This fall, Children’s Book World in Los Angeles hit a major milestone by turning 30. Owner Sharon Hearn began her career as a reading teacher in rural Ohio with plans to open a teacher supply store when she moved back to Los Angeles with her husband. That was until she participated in a book fair and realized she liked books “a whole lot more than teacher supplies.” So she opened and ran a book fair company out of her parents’ garage for seven years, and then with the money from that, opened Children’s Book World on October 6, 1986.
For the next seven years she ran both the store and the book fair business together, which she called “very grueling” until she took the leap to focus her efforts solely on the store. Initially it was one storefront, until she annexed two neighboring storefronts for her current combined 2,700 square feet of space. Of that, 2,100 square feet is retail space, and she has kept a small warehouse in the back.
Part of what has made the store a success for the last three decades, Hearn says, is that from the beginning, the store got a lot of support from the neighborhood and the schools. Yet over the years she has witnessed many changes, mostly the appearance and disappearance of other stores in the area. The first was when Crown Books opened up three blocks away from Hearn, then a Barnes and Noble also opened a few blocks away. While she weathered the competition, Hearn says it’s ironic that when those stores closed, she was sad. “I was sad that they closed because it was a time when bookstores were closing all over the city. It left no general bookstore in this area. Even though we did get a bump in sales I found it very disturbing.” The other big change, of course, is the appearance of the Internet, “the thing that’s not going away” Hearn says.
What’s allowed the store to survive is that Hearn has made sure to “stay the course” on her vision, which included having a “very helpful knowledgeable staff” and offering a range of diverse titles even back when the store opened in the ’80s. “We’ve always had a strong multicultural section,” she says. “There weren’t many books to pick from then. It’s been a big focus of ours from the start so we have a very diverse clientele.”
Brein Lopez, the store’s manager, who has worked in Los Angeles for more than 25 years as an independent bookseller (including Book Soup and Every Picture Tells a Story), says that Children’s Book World is “more than just a place to buy books. For 30 years it has been a source for young people and their elders, for educators, and lovers of good literature. Sharon has proudly placed her brand on the store with dedicated showcases all year long to multiple cultural celebrations, focuses on social justice and civil liberties, and a commitment to reaching a diverse clientele throughout Los Angeles.”
Hearn calls the business over the decades “really steady”; the only serious blow was that of the 2008 recession. “That was the first recession that we really felt,” she says. “But it was never at the point where I thought we would need to close.” The success of the store is also in part due to the neighborhood support. “We are lucky with the demographics where we are,” says Hearn of the West Los Angeles neighborhood where the store is based.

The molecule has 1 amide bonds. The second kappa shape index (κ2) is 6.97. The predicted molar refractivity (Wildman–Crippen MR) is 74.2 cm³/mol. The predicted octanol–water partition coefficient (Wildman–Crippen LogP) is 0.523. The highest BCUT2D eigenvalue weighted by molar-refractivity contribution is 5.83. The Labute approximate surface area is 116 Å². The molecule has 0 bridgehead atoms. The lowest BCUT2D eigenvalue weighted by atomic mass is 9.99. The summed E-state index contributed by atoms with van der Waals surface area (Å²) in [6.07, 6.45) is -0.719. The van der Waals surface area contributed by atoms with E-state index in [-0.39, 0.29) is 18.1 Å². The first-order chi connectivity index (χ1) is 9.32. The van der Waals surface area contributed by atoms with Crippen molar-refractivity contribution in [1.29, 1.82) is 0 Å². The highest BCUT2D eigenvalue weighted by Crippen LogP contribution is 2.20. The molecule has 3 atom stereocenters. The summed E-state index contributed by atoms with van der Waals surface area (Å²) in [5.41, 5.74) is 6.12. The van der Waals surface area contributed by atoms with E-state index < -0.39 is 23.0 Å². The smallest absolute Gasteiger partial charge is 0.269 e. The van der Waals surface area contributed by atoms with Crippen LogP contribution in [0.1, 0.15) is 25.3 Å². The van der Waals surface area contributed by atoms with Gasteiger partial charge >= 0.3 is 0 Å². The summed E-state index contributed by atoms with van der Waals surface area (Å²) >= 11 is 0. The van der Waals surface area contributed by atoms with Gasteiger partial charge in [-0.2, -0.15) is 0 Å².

While online shopping has become a habit for many consumers, Hearn said her customers are committed to shopping local, at least when it comes to books. “My office door is right by the back entrance, so I hear comments from customers coming in and out all the time,” said Hearn. On Small Business Saturday she heard “so many comments from people telling their kids they wanted to come here to support us. The community on the whole has been very supportive.”
In addition, the store has always held many events, and also creates custom baskets of books. “We’re trying to do things that make people want to think of us first.”
The store has two charity arms that provide underserved communities access to quality books. The first is a recycled book garage stocked with slightly damaged books from the store alongside donations from customers; nonprofit groups gather books from the garage to distribute to children. The store also has a project, started with a grant from James Patterson, called Readers and Writers Rock where “we bring in kids from low-income schools or we take an author to a low-income school and we give each child a free book,” Hearn says. “Those are my favorite things to do.” Another program starting in 2017, based on a donation and request from author Dav Pilkey, will be bringing classes from lower-income areas into the store to pick whatever book they would like.
Lopez calls the store “a remarkable place” and Hearn “a wonderful boss and owner.” He adds, “Her commitment to having a staff of full-time employees with a commitment to and love of reading is exemplary in the business world. Today we have grandparents bringing in their grandkids after three decades of visiting with their own kids.”
Hearn is optimistic about the future, not only for her stores but other independent bookstores, despite the challenges they face. “We’re really thankful to have such a supportive community around us,” she says. “It’s a hard environment for a bookstore. The Internet is growing and growing. But I do think especially for children’s books there will always be a market for physical books. I haven’t seen anything on an iPad that can compete with a physical picture book.”